NWPT'00 invited talk

UML - Opportunities and Challenges for Formal Methods

Stuart Kent
University of Kent

The Unified Modeling Language (UML) is a collection of notations for modeling software intensive systems. The UML is a standard of the Object Management Group, an industrially-led consortium tasked with delivering global standards in critical areas of the computing industry. The current definition of UML comprises a meta-model (the abstract syntax of UML described using a subset of UML), a natural language semantics and a concrete syntax described using a combination of examples and natural language. There is a growing realisation in the UML community that it is not a single language, but a family of languages that continues to evolve.

This talk discusses the challenges and opportunities provided by the UML for proponents of formal methods.

The challenge for any formal definition of UML is to provide an approach to defining languages which is not only capable of providing a complete and precise definition of the syntax and semantics of the UML, noting the considerable use of visual notations, but also supports language evolution and, critically, is accessible to those who set the standard, namely the industrial members of the OMG. Developers of modeling support tools must meet similar challenges. Are they configurable for different family members of UML? Are they accessible, in particular do they provide feedback through the UML notations themselves?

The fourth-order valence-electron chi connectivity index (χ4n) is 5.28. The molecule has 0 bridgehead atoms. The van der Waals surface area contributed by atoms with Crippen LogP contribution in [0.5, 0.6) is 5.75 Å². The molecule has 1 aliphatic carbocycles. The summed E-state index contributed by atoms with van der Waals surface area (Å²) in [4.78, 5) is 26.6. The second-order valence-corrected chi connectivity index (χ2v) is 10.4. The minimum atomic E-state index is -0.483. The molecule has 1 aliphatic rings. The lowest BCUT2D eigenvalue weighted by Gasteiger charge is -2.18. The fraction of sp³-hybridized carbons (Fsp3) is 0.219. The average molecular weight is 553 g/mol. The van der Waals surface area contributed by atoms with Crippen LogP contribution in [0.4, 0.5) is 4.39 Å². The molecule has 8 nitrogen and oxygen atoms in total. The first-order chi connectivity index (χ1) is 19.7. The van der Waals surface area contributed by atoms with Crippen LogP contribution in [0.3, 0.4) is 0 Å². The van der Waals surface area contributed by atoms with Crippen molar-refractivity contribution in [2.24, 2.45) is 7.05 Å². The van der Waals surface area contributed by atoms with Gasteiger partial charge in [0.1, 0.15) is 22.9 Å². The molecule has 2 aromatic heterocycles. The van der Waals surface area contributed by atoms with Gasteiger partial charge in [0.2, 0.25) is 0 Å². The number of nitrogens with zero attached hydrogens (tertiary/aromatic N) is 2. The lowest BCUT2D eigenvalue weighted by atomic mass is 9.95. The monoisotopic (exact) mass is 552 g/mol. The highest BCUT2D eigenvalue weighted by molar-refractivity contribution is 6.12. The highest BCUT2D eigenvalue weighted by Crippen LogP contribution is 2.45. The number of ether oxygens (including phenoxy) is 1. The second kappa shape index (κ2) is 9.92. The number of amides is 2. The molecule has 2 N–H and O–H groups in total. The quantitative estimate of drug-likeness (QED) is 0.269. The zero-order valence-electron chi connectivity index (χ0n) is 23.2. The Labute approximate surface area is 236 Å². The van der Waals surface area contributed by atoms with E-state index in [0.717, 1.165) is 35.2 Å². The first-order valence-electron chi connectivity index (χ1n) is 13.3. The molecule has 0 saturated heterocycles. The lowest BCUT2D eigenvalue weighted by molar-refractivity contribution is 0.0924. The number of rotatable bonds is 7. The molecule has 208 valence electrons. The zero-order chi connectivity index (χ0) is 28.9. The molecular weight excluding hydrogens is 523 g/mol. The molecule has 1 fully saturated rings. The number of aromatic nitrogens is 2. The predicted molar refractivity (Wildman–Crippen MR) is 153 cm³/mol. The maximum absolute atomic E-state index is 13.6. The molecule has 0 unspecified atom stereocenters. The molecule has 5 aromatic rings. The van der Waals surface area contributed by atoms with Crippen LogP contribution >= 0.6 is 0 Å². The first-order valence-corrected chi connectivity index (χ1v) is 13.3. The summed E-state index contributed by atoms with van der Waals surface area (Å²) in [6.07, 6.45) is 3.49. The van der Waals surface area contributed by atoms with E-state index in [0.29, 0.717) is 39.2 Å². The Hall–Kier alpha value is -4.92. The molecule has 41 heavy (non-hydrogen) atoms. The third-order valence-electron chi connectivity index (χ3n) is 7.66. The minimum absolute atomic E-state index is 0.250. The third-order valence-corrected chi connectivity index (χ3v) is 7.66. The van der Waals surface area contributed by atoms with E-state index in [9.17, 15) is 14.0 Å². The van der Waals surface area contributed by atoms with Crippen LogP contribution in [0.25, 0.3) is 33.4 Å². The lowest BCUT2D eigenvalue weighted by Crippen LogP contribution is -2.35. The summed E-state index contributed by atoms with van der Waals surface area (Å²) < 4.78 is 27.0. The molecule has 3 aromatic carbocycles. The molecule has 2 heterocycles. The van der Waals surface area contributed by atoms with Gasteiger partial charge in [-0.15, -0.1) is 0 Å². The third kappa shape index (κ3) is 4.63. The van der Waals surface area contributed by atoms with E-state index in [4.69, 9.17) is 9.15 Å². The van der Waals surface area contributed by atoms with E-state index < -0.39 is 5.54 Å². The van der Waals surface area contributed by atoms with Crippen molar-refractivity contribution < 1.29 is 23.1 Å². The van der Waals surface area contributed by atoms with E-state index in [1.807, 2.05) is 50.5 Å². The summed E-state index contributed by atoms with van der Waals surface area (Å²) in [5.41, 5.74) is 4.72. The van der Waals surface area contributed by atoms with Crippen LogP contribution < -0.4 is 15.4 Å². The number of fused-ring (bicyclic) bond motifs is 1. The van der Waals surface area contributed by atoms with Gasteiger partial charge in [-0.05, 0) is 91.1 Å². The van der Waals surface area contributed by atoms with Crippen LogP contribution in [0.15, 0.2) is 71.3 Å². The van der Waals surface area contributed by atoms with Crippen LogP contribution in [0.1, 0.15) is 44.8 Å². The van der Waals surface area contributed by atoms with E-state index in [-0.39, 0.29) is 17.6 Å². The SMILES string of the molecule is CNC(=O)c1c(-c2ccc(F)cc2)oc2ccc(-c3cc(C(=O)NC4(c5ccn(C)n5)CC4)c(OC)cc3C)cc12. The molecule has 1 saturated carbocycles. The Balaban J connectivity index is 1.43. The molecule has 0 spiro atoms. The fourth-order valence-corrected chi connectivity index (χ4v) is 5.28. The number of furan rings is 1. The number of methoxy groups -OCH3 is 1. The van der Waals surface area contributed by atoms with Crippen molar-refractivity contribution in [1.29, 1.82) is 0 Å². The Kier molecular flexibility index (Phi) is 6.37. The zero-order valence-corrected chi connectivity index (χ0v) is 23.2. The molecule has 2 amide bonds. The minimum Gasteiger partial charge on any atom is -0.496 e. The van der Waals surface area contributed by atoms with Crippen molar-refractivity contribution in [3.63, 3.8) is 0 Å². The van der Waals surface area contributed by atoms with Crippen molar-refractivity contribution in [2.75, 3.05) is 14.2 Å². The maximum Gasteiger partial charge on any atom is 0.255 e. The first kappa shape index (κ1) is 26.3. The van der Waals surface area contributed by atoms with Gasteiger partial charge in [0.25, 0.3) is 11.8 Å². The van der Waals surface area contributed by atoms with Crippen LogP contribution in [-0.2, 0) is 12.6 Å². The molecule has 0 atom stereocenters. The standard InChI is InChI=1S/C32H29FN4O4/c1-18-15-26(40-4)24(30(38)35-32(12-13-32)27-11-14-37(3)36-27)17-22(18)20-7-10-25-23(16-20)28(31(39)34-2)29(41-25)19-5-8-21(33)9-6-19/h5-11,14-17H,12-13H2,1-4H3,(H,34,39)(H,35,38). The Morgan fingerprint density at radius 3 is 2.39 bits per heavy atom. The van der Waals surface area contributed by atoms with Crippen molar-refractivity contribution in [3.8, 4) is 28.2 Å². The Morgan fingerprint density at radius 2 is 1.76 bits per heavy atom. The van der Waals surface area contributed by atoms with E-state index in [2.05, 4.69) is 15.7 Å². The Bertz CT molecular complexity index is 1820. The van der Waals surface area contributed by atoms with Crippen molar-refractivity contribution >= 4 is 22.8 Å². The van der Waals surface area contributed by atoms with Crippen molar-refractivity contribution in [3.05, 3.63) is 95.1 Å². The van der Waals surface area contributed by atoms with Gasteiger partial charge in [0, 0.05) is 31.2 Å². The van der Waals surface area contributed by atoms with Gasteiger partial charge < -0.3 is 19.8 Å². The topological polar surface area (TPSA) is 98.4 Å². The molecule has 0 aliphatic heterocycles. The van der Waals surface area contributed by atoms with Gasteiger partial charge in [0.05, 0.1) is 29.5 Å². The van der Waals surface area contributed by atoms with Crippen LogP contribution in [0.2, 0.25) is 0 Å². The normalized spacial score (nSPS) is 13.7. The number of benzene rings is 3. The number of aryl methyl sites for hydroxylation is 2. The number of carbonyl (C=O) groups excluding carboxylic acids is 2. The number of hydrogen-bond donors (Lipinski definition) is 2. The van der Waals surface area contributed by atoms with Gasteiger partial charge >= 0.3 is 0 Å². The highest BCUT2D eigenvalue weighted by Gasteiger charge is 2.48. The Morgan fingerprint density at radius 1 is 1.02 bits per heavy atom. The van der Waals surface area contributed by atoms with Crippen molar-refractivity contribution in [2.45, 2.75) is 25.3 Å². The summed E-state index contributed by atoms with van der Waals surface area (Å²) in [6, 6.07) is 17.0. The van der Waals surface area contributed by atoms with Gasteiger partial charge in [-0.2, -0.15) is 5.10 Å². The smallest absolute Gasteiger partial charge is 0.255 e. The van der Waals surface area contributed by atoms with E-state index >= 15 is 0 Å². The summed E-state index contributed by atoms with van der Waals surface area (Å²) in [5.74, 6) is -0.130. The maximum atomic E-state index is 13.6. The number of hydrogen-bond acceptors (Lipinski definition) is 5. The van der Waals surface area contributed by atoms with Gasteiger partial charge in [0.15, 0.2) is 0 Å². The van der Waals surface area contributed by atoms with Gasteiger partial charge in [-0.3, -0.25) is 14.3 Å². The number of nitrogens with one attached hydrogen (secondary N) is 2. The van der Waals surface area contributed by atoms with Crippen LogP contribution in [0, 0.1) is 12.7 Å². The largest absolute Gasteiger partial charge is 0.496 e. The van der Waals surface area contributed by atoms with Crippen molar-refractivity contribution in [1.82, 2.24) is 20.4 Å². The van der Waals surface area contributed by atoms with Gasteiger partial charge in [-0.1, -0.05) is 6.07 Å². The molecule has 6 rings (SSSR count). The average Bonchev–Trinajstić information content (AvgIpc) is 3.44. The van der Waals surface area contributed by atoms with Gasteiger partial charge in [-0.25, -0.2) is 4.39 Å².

The benefits that UML will receive from formal work are many. A definition that is explicit and unambiguous, that can truly be used as a basis to check conformance of tools and methods against the standard, perhaps even automatically. More automated support for modelers, including semantically sophisticated tools which are able to make use of technologies such as model checking and theorem proving. A clearly specified method for defining new members of the UML family, including strong guidelines on how to define syntax and semantics.

Any work that meets the challenges and delivers some or all of the benefits will be received well by the UML community at large. Indeed, the challenges listed above are set out in a request for proposals (RFP) for rearchitecting the definition of the UML, which is about to be issued by the OMG. Clearly an opportunity.

The talk concludes with a brief overview of work undertaken by members of the precise UML (pUML) group on rearchitecting the definition of UML. This work was recently presented at the OMG, and is likely to form the core part of a submission to the RFP, supported by IBM and other influential OMG members.

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Last modified 2000-11-21 by Magne Haveraaen